Membrane-bound pyrophosphatases (mPPases) hydrolyze pyrophosphate (PPi) to transport H+, Na+ or both and help organisms to cope with stress conditions, such as high salinity or limiting nutrients. Recent elucidation of mPPase structure and identification of subfamilies that have fully or partially switched from Na+ to H+ pumping have established mPPases as versatile models for studying the principles governing the mechanism, specificity and evolution of cation transporters. In the present study, we constructed an accurate phylogenetic map of the interface of Na+-transporting PPases (Na+-PPases) and Na+- and H+-transporting PPases (Na+,H+-PPases), which guided our experimental exploration of the variations in PPi hydrolysis and ion transport activities during evolution. Surprisingly, we identified two mPPase lineages that independently acquired physiologically significant Na+ and H+ cotransport function. Na+,H+-PPases of the first lineage transport H+ over an extended [Na+] range, but progressively lose H+ transport efficiency at high [Na+]. In contrast, H+-transport by Na+,H+-PPases of the second lineage is not inhibited by up to 100 mM Na+. With the identification of Na+,H+-PPase subtypes, the mPPases protein superfamily appears as a continuum, ranging from monospecific Na+ transporters to transporters with tunable levels of Na+ and H+ cotransport and further to monospecific H+ transporters. Our results lend credence to the concept that Na+ and H+ are transported by similar mechanisms, allowing the relative efficiencies of Na+ and H+ transport to be modulated by minor changes in protein structure during the course of adaptation to a changing environment.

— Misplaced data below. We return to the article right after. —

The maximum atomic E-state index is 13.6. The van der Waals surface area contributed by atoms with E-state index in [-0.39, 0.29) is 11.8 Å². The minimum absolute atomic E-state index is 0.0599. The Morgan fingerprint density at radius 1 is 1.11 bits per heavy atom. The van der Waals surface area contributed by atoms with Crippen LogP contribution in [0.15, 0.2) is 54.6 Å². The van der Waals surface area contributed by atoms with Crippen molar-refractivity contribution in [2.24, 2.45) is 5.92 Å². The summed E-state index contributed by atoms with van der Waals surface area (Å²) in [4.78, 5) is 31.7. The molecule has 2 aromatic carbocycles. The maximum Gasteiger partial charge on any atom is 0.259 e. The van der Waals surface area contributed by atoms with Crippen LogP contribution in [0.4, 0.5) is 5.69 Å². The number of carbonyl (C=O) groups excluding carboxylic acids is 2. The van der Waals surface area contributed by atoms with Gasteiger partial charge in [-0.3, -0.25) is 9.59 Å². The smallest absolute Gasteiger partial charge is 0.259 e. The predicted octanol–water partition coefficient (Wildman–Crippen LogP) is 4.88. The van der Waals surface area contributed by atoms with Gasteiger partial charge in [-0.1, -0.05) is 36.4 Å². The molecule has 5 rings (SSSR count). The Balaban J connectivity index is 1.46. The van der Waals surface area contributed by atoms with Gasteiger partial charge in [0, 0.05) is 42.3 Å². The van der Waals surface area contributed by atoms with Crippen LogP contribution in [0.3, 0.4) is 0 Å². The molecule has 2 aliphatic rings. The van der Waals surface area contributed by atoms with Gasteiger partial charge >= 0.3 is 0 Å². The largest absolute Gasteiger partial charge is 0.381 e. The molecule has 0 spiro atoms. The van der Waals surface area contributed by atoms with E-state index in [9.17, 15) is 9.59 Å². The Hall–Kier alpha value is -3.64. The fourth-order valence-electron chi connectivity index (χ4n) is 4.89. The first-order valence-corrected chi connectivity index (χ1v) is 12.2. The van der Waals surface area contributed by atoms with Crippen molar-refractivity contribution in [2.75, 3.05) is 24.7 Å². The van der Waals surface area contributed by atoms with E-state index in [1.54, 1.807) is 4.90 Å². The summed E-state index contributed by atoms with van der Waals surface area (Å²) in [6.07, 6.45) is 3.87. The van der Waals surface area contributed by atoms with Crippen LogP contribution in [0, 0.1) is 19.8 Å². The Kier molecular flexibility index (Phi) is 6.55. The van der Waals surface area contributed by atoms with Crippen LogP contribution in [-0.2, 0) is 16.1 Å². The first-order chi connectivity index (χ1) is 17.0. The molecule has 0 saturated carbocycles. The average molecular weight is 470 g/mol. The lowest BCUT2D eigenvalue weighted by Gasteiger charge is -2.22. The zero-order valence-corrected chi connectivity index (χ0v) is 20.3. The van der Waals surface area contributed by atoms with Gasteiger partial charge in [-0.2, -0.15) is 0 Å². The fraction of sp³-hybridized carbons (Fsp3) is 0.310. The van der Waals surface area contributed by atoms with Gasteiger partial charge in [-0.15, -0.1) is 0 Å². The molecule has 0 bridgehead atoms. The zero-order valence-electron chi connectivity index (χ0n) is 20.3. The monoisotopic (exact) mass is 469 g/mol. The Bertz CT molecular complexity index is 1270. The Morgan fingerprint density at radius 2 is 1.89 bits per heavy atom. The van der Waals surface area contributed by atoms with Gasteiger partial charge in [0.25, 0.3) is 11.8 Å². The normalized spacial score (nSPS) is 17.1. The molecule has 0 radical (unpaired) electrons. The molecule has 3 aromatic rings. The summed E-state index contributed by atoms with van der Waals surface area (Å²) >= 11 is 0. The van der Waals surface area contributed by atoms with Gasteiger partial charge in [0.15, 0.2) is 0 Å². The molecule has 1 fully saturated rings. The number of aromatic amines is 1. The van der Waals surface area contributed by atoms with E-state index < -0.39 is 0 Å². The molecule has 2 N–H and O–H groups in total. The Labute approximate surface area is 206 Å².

- © 2016 The Author(s); published by Portland Press Limited on behalf of the Biochemical Society